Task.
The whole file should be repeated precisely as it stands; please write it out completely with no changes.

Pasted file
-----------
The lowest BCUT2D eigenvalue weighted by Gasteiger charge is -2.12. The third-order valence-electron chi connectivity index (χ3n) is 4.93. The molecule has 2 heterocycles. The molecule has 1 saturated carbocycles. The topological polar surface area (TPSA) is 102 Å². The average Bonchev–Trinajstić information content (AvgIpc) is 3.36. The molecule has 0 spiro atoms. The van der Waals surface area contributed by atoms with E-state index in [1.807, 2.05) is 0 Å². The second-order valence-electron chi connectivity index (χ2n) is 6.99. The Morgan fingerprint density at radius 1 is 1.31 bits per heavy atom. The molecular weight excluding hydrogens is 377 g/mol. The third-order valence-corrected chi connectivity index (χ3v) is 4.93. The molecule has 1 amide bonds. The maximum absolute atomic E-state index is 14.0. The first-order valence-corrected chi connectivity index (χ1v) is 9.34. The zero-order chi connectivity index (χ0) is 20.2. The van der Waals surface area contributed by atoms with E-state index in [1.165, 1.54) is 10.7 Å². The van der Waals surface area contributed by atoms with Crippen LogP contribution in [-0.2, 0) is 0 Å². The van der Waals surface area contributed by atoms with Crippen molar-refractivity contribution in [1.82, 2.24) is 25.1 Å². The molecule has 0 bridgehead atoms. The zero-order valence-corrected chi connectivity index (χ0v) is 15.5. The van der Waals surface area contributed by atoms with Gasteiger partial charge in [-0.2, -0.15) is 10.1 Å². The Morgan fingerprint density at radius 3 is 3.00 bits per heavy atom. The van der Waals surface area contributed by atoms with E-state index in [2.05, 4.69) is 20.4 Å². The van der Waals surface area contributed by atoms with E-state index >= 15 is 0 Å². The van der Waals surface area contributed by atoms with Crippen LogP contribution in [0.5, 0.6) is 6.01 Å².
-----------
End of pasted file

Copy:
The lowest BCUT2D eigenvalue weighted by Gasteiger charge is -2.12. The third-order valence-electron chi connectivity index (χ3n) is 4.93. The molecule has 2 heterocycles. The molecule has 1 saturated carbocycles. The topological polar surface area (TPSA) is 102 Å². The average Bonchev–Trinajstić information content (AvgIpc) is 3.36. The molecule has 0 spiro atoms. The van der Waals surface area contributed by atoms with E-state index in [1.807, 2.05) is 0 Å². The second-order valence-electron chi connectivity index (χ2n) is 6.99. The Morgan fingerprint density at radius 1 is 1.31 bits per heavy atom. The molecular weight excluding hydrogens is 377 g/mol. The third-order valence-corrected chi connectivity index (χ3v) is 4.93. The molecule has 1 amide bonds. The maximum absolute atomic E-state index is 14.0. The first-order valence-corrected chi connectivity index (χ1v) is 9.34. The zero-order chi connectivity index (χ0) is 20.2. The van der Waals surface area contributed by atoms with E-state index in [1.165, 1.54) is 10.7 Å². The van der Waals surface area contributed by atoms with Crippen LogP contribution in [-0.2, 0) is 0 Å². The van der Waals surface area contributed by atoms with Crippen molar-refractivity contribution in [1.82, 2.24) is 25.1 Å². The molecule has 0 bridgehead atoms. The zero-order valence-corrected chi connectivity index (χ0v) is 15.5. The van der Waals surface area contributed by atoms with Gasteiger partial charge in [-0.2, -0.15) is 10.1 Å². The Morgan fingerprint density at radius 3 is 3.00 bits per heavy atom. The van der Waals surface area contributed by atoms with E-state index in [2.05, 4.69) is 20.4 Å². The van der Waals surface area contributed by atoms with E-state index >= 15 is 0 Å². The van der Waals surface area contributed by atoms with Crippen LogP contribution in [0.5, 0.6) is 6.01 Å².